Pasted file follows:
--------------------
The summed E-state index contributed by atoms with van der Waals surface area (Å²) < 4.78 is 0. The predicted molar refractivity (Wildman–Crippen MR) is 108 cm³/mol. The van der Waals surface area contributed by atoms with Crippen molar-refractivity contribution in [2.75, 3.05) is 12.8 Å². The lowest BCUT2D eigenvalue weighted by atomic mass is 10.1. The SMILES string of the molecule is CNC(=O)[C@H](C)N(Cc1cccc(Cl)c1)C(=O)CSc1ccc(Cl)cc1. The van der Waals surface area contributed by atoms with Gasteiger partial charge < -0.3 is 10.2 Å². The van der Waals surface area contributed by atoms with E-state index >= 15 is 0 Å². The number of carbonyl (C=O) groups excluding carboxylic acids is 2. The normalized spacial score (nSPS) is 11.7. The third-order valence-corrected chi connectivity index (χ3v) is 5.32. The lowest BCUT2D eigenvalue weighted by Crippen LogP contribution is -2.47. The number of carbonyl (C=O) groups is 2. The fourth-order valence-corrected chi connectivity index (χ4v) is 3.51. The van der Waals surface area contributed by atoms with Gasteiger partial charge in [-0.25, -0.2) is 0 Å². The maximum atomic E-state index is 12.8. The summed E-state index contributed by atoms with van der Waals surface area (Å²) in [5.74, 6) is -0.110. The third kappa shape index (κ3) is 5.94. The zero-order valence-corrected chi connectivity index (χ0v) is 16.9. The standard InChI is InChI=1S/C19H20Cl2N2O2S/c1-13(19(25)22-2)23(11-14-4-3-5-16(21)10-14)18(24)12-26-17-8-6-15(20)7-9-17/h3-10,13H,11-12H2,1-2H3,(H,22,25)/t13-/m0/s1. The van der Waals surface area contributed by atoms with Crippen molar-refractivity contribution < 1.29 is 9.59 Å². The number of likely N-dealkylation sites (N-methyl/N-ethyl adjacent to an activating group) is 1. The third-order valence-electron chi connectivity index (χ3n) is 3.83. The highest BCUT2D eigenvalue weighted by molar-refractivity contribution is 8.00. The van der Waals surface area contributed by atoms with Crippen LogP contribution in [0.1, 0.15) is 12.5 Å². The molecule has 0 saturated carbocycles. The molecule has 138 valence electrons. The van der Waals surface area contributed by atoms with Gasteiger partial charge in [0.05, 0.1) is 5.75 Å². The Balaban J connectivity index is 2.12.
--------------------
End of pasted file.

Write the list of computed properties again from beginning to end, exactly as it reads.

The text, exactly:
The summed E-state index contributed by atoms with van der Waals surface area (Å²) < 4.78 is 0. The predicted molar refractivity (Wildman–Crippen MR) is 108 cm³/mol. The van der Waals surface area contributed by atoms with Crippen molar-refractivity contribution in [2.75, 3.05) is 12.8 Å². The lowest BCUT2D eigenvalue weighted by atomic mass is 10.1. The SMILES string of the molecule is CNC(=O)[C@H](C)N(Cc1cccc(Cl)c1)C(=O)CSc1ccc(Cl)cc1. The van der Waals surface area contributed by atoms with Gasteiger partial charge < -0.3 is 10.2 Å². The van der Waals surface area contributed by atoms with E-state index >= 15 is 0 Å². The number of carbonyl (C=O) groups excluding carboxylic acids is 2. The normalized spacial score (nSPS) is 11.7. The third-order valence-corrected chi connectivity index (χ3v) is 5.32. The lowest BCUT2D eigenvalue weighted by Crippen LogP contribution is -2.47. The number of carbonyl (C=O) groups is 2. The fourth-order valence-corrected chi connectivity index (χ4v) is 3.51. The van der Waals surface area contributed by atoms with Gasteiger partial charge in [-0.25, -0.2) is 0 Å². The maximum atomic E-state index is 12.8. The summed E-state index contributed by atoms with van der Waals surface area (Å²) in [5.74, 6) is -0.110. The third kappa shape index (κ3) is 5.94. The zero-order valence-corrected chi connectivity index (χ0v) is 16.9. The standard InChI is InChI=1S/C19H20Cl2N2O2S/c1-13(19(25)22-2)23(11-14-4-3-5-16(21)10-14)18(24)12-26-17-8-6-15(20)7-9-17/h3-10,13H,11-12H2,1-2H3,(H,22,25)/t13-/m0/s1. The van der Waals surface area contributed by atoms with Crippen molar-refractivity contribution < 1.29 is 9.59 Å². The number of likely N-dealkylation sites (N-methyl/N-ethyl adjacent to an activating group) is 1. The third-order valence-electron chi connectivity index (χ3n) is 3.83. The highest BCUT2D eigenvalue weighted by molar-refractivity contribution is 8.00. The van der Waals surface area contributed by atoms with Crippen LogP contribution in [0.1, 0.15) is 12.5 Å². The molecule has 0 saturated carbocycles. The molecule has 138 valence electrons. The van der Waals surface area contributed by atoms with Gasteiger partial charge in [0.05, 0.1) is 5.75 Å². The Balaban J connectivity index is 2.12.